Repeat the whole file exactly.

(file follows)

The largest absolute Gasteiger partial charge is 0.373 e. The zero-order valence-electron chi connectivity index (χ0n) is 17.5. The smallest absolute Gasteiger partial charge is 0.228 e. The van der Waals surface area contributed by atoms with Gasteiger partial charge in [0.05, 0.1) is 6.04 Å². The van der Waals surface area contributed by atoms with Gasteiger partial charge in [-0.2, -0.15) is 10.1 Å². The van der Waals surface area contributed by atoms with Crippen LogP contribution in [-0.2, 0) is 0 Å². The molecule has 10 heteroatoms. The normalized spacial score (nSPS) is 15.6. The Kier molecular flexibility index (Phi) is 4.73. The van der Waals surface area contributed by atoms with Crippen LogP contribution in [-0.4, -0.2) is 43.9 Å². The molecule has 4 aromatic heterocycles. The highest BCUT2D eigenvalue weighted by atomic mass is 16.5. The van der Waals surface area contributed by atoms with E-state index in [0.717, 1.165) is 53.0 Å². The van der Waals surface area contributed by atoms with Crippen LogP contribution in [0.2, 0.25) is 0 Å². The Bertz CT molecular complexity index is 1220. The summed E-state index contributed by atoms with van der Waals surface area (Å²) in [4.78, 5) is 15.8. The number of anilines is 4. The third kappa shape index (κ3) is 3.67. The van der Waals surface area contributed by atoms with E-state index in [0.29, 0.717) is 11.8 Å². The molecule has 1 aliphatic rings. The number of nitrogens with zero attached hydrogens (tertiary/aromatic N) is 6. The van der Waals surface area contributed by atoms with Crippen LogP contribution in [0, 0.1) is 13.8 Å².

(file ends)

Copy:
The largest absolute Gasteiger partial charge is 0.373 e. The zero-order valence-electron chi connectivity index (χ0n) is 17.5. The smallest absolute Gasteiger partial charge is 0.228 e. The van der Waals surface area contributed by atoms with Gasteiger partial charge in [0.05, 0.1) is 6.04 Å². The van der Waals surface area contributed by atoms with Gasteiger partial charge in [-0.2, -0.15) is 10.1 Å². The van der Waals surface area contributed by atoms with Crippen LogP contribution in [-0.2, 0) is 0 Å². The molecule has 10 heteroatoms. The normalized spacial score (nSPS) is 15.6. The Kier molecular flexibility index (Phi) is 4.73. The van der Waals surface area contributed by atoms with Crippen LogP contribution in [-0.4, -0.2) is 43.9 Å². The molecule has 4 aromatic heterocycles. The highest BCUT2D eigenvalue weighted by atomic mass is 16.5. The van der Waals surface area contributed by atoms with E-state index in [0.717, 1.165) is 53.0 Å². The van der Waals surface area contributed by atoms with Crippen LogP contribution in [0.2, 0.25) is 0 Å². The Bertz CT molecular complexity index is 1220. The summed E-state index contributed by atoms with van der Waals surface area (Å²) in [4.78, 5) is 15.8. The number of anilines is 4. The third kappa shape index (κ3) is 3.67. The van der Waals surface area contributed by atoms with E-state index in [0.29, 0.717) is 11.8 Å². The molecule has 1 aliphatic rings. The number of nitrogens with zero attached hydrogens (tertiary/aromatic N) is 6. The van der Waals surface area contributed by atoms with Crippen LogP contribution in [0, 0.1) is 13.8 Å².